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Report: Nationals declined multiple trade offers from Cubs involving 3B Kris Bryant

Report: Nationals declined multiple trade offers from Cubs involving 3B Kris Bryant

The Nationals decided against a sending a trade package that would’ve included some combination of prospects Carter Kieboom, Luis Garcia and Jackson Rutledge to the Chicago Cubs in exchange for third baseman Kris Bryant, MLB Network’s Jon Heyman reported Thursday.

On Friday, Nationals general manager Mike Rizzo told reporters “we’re not looking to make a trade” and reiterated that Kieboom would be given every opportunity to earn the starting job at third base out of spring training. Asdrúbal Cabrera is getting reps with him at third as well in case the 21-year-old doesn’t prove ready to handle the position at the major-league level.

It was reported in January that the Nationals were “reluctant” to include Victor Robles in trade talks with the Cubs for Bryant and Colorado Rockies for Nolan Arenado. (Heyman also reported Thursday that the Nationals “never inquired on Arenado.”) But after balking at the Cubs’ request to include their young centerfielder, the Nationals also declined to part ways with any of their top prospects.

Acquiring Bryant would’ve made Kieboom expendable, so the holdup was likely the inclusion of either Garcia or Rutledge in the deal. Garcia, 19, is a fringe top-100 prospect who’s played both shortstop and second base as he’s moved up through the Nationals’ system. Washington drafted Rutledge, a right-handed pitcher, 17th overall last June out of junior college.

The fact that the Nationals were unwilling to part ways with either of those players speaks to how highly the organization views them despite neither being considered consensus top-100 prospects.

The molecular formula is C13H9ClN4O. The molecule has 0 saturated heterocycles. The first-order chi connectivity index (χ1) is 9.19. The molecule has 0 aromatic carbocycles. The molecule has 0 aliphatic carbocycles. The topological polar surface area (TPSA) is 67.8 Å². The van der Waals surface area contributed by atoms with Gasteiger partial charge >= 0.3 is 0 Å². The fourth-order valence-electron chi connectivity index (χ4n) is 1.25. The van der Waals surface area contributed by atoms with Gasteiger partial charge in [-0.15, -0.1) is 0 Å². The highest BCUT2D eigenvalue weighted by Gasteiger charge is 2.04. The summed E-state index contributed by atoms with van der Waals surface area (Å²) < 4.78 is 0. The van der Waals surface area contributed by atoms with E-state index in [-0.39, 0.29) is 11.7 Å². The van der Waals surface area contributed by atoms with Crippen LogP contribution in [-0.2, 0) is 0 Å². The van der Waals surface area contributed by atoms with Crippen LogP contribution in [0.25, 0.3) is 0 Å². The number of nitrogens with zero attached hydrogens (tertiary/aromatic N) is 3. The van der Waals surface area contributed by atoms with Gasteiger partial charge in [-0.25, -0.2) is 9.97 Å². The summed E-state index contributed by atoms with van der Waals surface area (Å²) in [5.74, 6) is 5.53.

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Trea Turner tries out the Soto Shuffle on a pitching machine

Trea Turner tries out the Soto Shuffle on a pitching machine

As Miles Mikolas proved during the National League Championship Series, the Soto Shuffle can get into a pitcher’s head.

Nationals left fielder Juan Soto made the move famous after shuffling back and forth across the batter’s box after taking pitches outside the strike zone.

With baseball on hold due to the coronavirus outbreak, teammate Trea Turner posted a video on Instagram of him doing his own rendition of the move while taking balls from a pitching machine.

While he didn’t go as far as copying Soto’s cup grab—the move that made Mikolas mad in the first place—Turner did seem to get into the machine’s, uh, head. All the pitches he saw were well outside the zone.

Soto reposted the video on his own Instagram story, so he must have approved of the Turner Shuffle.

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Exclusive: Max Scherzer on baseball’s stoppage, its limbo, and what is important when it restarts

Exclusive: Max Scherzer on baseball’s stoppage, its limbo, and what is important when it restarts

Max Scherzer’s days at his rented home in West Palm Beach consist of maintenance and Moana.

He arrives there Jan. 1 because Christmas is behind him and the time for baseball is approaching. It’s also warm. So, there’s that. By the end of March, he’s gone, into another year of the non-stop season.

But this time, he’s still there on March 31 instead of in Miami making what would have been his second start of the season. Scherzer works out in the morning with weights and bands he gathered before FITTEAM Ballpark of the Palm Beaches was shuttered and converted to a coronavirus testing site. He has a throwing partner, and works off a mound a couple times a week, throwing 40 to 50 pitches in each session. He’s trying to convince his brain it’s December, again, not March.

Scherzer is with his wife, Erica, and their two daughters. The youngsters know dad is home a lot. That’s about it. They also know they want to see Moana, and a child’s demands are uninfluenced by the altered universe outside or their father’s Hall of Fame prospects. It’s one of the few normalcies.

In between the Disney watching and workouts, Scherzer, a member of the eight-player MLBPA executive subcommittee, was part of the group trying to work a deal between the Major League Baseball Players Association and the league. Baseball has never gone through this kind of stoppage before. So, there was no blueprint. And, the two sides have not been operating gleefully the last two years when public animus between the groups was high. However, in this pressing crisis, something needed to be done swiftly and with singular focus. Everyone knew baseball needed a deal.